1. Fenty Beauty Pro Filt’r Soft Matte Longwear Foundation £45,
2. YSL All Hours Foundation £36,
3. Dior Forever Natural Velvet £47,
4. Charlotte’s Beautiful Skin Foundation £36,
5 . Hourglass Ambient Soft Glow Foundation £46,
6. Guerlain Parure Gold Skin Foundation £64,
7. RMS Beauty ReEvolve Natural Finish Liquid Foundation £46,
8. By Terry Brightening CC Serum £61,
9. Lancôme Teint Idole Ultra Wear Care & Glow £35,
10. Dolce & Gabbana Velvetskin Natural Matte Foundation £51,

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Sat, 10 Sep 2022 20:11:00 -0500 Funmi Fetto en text/html
Killexams : The Four Foundations Of Wise Leaders

Dr. Gregory Stebbins is the Founder and Master Coach at PeopleSavvy. He is a member of the American Psychological Association.

Wisdom, it seems, is inherently individualized. Leaders differ in situations, obligations, mental abilities, talents and personality types. A decision, or a value, that may be wise for one person might be a foolish choice for another. According to the University of Chicago Center for Practical Wisdom, “Leadership wisdom is the combined use of awareness, experience, and insight to set direction, empower people, ensure well-being, and guide activity to achieve lasting results.”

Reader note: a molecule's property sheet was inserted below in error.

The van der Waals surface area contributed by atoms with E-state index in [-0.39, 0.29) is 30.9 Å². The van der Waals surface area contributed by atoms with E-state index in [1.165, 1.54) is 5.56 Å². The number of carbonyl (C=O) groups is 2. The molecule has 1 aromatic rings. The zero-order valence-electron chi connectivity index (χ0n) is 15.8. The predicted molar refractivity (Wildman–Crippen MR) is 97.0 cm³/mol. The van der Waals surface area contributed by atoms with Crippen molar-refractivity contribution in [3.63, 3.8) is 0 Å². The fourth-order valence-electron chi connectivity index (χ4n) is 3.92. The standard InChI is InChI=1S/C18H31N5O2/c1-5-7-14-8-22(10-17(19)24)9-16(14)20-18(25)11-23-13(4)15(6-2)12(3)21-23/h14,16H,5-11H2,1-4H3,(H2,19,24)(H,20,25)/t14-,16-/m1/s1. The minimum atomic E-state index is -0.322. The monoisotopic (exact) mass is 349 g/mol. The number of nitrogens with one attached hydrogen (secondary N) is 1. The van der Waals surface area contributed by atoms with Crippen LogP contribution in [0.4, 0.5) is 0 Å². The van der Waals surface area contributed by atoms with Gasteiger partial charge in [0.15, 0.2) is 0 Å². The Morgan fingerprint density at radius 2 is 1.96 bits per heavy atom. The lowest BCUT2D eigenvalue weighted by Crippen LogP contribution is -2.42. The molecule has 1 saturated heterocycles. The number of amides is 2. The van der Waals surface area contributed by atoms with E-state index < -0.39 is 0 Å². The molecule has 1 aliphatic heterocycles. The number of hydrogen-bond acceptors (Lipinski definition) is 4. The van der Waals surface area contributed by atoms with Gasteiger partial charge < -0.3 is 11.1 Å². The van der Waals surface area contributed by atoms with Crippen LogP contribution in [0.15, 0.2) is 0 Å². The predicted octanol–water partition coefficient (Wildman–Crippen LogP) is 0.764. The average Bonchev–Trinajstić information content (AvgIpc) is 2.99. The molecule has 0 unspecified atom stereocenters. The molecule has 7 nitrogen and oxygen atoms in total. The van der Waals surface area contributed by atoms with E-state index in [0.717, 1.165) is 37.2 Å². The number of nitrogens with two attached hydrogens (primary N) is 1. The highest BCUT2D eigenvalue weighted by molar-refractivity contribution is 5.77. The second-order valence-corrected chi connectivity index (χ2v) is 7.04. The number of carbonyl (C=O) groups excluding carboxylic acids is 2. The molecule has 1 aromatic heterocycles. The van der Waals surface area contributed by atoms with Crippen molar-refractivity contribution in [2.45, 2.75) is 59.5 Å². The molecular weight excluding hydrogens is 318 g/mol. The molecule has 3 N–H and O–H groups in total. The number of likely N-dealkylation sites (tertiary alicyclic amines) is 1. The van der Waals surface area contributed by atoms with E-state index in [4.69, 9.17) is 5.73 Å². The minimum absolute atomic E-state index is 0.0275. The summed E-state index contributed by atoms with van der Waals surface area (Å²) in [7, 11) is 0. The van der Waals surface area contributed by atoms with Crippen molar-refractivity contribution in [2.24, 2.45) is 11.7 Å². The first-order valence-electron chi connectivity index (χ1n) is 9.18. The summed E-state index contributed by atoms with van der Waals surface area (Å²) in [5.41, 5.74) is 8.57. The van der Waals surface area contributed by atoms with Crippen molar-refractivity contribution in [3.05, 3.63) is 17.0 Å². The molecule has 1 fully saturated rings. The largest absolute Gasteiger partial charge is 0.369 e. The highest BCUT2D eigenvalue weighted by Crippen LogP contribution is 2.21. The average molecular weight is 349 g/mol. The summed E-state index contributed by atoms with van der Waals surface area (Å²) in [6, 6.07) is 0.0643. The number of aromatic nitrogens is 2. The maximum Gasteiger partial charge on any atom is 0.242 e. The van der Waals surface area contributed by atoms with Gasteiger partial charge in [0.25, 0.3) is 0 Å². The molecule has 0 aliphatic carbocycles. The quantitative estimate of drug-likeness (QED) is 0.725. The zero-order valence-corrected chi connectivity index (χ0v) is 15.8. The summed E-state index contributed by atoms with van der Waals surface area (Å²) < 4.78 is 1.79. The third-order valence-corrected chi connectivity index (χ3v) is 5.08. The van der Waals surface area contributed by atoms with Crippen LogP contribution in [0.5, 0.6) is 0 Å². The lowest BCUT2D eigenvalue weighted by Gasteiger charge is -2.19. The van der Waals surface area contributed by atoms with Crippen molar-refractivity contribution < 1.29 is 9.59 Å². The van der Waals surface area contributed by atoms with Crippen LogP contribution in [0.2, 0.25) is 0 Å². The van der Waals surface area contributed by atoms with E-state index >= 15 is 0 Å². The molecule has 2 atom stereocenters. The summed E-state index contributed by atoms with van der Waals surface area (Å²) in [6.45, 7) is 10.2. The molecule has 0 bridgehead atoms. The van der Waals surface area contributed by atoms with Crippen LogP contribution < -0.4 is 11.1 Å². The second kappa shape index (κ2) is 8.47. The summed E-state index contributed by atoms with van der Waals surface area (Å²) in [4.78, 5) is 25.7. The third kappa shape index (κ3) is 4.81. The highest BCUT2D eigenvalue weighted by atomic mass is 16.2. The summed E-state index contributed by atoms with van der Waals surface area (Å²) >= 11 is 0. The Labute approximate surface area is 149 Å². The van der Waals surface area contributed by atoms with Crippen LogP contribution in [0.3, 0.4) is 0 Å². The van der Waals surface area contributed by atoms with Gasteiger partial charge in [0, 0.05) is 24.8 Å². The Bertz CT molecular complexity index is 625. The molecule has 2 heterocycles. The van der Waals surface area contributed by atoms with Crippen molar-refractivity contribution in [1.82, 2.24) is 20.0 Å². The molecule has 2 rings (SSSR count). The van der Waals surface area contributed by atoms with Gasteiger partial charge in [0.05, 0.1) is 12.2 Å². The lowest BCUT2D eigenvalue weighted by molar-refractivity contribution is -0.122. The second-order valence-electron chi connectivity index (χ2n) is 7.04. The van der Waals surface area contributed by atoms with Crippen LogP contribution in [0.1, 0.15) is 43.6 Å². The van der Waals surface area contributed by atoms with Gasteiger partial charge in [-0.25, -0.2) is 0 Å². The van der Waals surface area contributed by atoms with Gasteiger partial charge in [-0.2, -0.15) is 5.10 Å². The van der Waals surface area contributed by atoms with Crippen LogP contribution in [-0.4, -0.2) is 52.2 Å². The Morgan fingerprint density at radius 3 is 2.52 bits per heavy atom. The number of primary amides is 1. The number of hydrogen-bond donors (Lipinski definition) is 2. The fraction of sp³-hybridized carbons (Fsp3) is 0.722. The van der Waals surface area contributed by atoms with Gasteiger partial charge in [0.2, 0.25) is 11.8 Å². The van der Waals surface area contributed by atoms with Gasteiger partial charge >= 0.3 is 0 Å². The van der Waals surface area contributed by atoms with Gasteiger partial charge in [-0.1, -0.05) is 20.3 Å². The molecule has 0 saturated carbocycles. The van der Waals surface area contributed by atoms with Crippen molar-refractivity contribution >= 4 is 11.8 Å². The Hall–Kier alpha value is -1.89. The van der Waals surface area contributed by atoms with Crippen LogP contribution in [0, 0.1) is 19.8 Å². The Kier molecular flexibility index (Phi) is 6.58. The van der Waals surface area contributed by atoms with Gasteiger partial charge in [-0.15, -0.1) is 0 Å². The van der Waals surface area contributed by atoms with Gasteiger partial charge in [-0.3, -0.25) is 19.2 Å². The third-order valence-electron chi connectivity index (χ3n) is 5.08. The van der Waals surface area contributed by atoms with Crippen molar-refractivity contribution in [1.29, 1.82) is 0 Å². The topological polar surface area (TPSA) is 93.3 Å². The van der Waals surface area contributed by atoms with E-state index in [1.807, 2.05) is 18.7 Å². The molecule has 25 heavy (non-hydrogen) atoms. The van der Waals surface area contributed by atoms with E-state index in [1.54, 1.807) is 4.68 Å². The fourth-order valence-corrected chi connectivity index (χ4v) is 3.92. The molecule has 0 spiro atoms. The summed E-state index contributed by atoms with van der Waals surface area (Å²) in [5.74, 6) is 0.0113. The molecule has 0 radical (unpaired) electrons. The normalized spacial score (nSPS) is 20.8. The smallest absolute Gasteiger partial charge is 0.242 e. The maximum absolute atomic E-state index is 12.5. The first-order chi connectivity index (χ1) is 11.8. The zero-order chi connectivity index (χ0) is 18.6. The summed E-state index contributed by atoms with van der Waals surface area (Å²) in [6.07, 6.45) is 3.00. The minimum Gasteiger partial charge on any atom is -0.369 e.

On many occasions, our perceptions tell us we are seeing one thing when something different is going on. During these occasions, our perceptions sit behind a veil of our beliefs about the situation or circumstances. Instead of a clear vision, we only see our projected beliefs. And yet, we often determine that what we are seeing is accurate. We’re missing the essence of the situation or circumstances.

Many leaders genuinely think that they can differentiate their settings with absolute precision. In reality, our perceptions are distorted by our projections. We see our world not as it is but through our projections.

Nothing in the world has any meaning except the meaning we provide to it. It's not what is going on but how we perceive what is going on. It's our relationship to it that counts. To be more effective, we must consider our relationship with everyone we interact with. Our relationship to them determines how we perceive the meanings we assign to places, people, institutions and everyday events.

Wise leaders can see the big picture, knowing that everything is contextual. They observe every situation from many different angles. Avoiding simplistic black-and-white thinking allows the leader to put concerns in perspective And, since wise leaders tend to have quiet egos that are not attached to their current views, their descriptive words change when they get new data or shift to a new perspective. Wise leaders have developed skills in managing any negative emotions they may have. Having well-developed empathy and compassion distinguishes them in personal relationships.